Stastny isn’t looking to play for a pittance, of course, so there are some scenarios that must occur to make this work.
Let’s delve into them.
Trade money away
The best way to make room is to clean out some space.
There are some options here for the Jets. Names that immediately come to mind are Trouba’s fellow d-man Tyler Myers, who’s cap hit for the Jets is $5.5 million per year, forward Mathieu Perreault at $4.125 million a year and goalie Steve Mason at $4.1 million with one year left on his two-year $8.2 million deal.
Trading Trouba isn’t desirable. He’s far too valuable an asset, but the Jets also have a kid named Sami Niku, who captured the American Hockey League’s best defenseman award in his rookie season, looking to earn a roster spot this season. If Trouba’s demands are too high, it might become the best option, but likely not until the 2019-20 season.
Myers is getting a lot for a third-pairing defenseman, but Jets head coach loves himself some Myers. Myers will be an unrestricted free agent at the end of next season, however, and the Jets won’t be able to afford him at his current price point then regardless. Moving Myers would be an option that makes the most sense if there’s a market for him. He’s a big man capable of playing a lot of minutes, and there are teams that need that, so it’s surely a possibility if the Jets are willing to explore it.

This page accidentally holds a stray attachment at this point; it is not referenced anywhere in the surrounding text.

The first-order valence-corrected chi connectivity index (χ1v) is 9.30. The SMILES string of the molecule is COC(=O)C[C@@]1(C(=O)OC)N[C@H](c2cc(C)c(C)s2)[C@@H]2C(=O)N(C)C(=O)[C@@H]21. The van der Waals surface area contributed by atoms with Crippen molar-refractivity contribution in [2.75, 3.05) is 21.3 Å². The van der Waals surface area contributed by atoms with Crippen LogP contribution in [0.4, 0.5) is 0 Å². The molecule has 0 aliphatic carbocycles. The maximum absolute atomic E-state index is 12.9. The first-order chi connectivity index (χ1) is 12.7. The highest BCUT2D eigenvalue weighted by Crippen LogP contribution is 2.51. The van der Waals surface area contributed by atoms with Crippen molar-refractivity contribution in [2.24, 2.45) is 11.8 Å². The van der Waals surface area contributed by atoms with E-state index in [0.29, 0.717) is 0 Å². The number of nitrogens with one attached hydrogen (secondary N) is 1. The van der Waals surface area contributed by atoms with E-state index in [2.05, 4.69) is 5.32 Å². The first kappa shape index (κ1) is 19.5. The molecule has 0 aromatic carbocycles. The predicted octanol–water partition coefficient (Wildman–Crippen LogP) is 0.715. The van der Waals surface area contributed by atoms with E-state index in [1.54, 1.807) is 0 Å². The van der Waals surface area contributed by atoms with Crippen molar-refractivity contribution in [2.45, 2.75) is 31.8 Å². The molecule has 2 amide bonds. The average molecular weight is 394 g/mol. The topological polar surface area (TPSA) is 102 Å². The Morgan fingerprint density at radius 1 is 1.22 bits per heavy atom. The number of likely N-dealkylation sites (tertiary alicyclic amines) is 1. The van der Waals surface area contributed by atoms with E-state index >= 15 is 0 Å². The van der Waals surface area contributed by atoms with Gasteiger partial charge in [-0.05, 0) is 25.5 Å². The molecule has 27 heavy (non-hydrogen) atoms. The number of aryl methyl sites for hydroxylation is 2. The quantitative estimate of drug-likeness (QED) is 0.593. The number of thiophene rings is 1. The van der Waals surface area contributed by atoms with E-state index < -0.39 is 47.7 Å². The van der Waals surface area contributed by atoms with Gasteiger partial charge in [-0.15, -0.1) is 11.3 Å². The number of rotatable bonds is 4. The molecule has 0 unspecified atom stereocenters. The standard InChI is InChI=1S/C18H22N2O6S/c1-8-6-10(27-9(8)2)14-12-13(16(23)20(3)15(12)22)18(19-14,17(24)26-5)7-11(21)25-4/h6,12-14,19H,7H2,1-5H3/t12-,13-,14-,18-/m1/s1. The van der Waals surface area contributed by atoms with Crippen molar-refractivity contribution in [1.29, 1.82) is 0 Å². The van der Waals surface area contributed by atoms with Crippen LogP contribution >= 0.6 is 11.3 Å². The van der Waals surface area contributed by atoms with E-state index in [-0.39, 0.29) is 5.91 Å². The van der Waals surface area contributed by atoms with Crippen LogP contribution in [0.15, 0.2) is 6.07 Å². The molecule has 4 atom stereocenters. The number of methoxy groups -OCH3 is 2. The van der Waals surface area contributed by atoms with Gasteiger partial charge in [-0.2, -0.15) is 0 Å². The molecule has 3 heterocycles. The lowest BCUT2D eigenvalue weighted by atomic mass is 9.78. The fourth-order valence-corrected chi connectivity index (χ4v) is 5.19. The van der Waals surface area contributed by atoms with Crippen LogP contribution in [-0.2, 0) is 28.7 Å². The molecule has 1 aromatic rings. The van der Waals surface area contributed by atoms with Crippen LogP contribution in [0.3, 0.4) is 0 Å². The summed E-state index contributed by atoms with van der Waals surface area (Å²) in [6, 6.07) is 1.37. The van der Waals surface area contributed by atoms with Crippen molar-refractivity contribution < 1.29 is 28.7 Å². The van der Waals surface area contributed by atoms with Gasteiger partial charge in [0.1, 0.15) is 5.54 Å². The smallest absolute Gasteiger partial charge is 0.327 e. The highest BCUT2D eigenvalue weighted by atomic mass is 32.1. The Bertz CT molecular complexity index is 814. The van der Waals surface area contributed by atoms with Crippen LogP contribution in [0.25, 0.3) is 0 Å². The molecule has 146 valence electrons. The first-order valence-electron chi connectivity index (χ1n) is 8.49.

That said, and as already mentioned, Maurice likes Myers and uses him a lot on the penalty kill, on the second power-play unit and Maurice has already chatted with Myers, a right-hand shot, moving to the left side this season to perhaps play with Dustin Byfuglien with Toby Enstrom departing as a free agent.
It’s unlikely a team will want to risk paying Mason after his injury-plagued season. And trading Perreault, who can play anywhere in the lineup and make any linemates better, shouldn’t make sense from an organizational standpoint. He’s too valuable, even if he’s a little overpaid.
Wizardry on the balance sheet
Figuring this out seems a futile endeavor.
There are a lot of unknowns with the RFAs right now. At this point, the Jets have just seven players signed to contracts past next season.
If Cheveldayoff could just get every player he possesses to sign Mark Scheifele-type deals, the Jets would have a better team than they already do. But that’s just not the case.
Sure, Morrissey may take a bridge. Lowry might, too. But Trouba likely won’t, and even if he heads to arbitration, will make more than the $3 million he’s commanding on his current bridge contract.
Hellebuyck needs to be paid like the elite level goalie he is.
It’s tight, to say the least.
Sign Stastny short-term
Hockey Analytics guru Matt Cane’s prediction of Stastny’s next contract is three years at roughly $5.4 million annually.
The problem for the Jets isn’t the 2018-19 season, it’s the one after.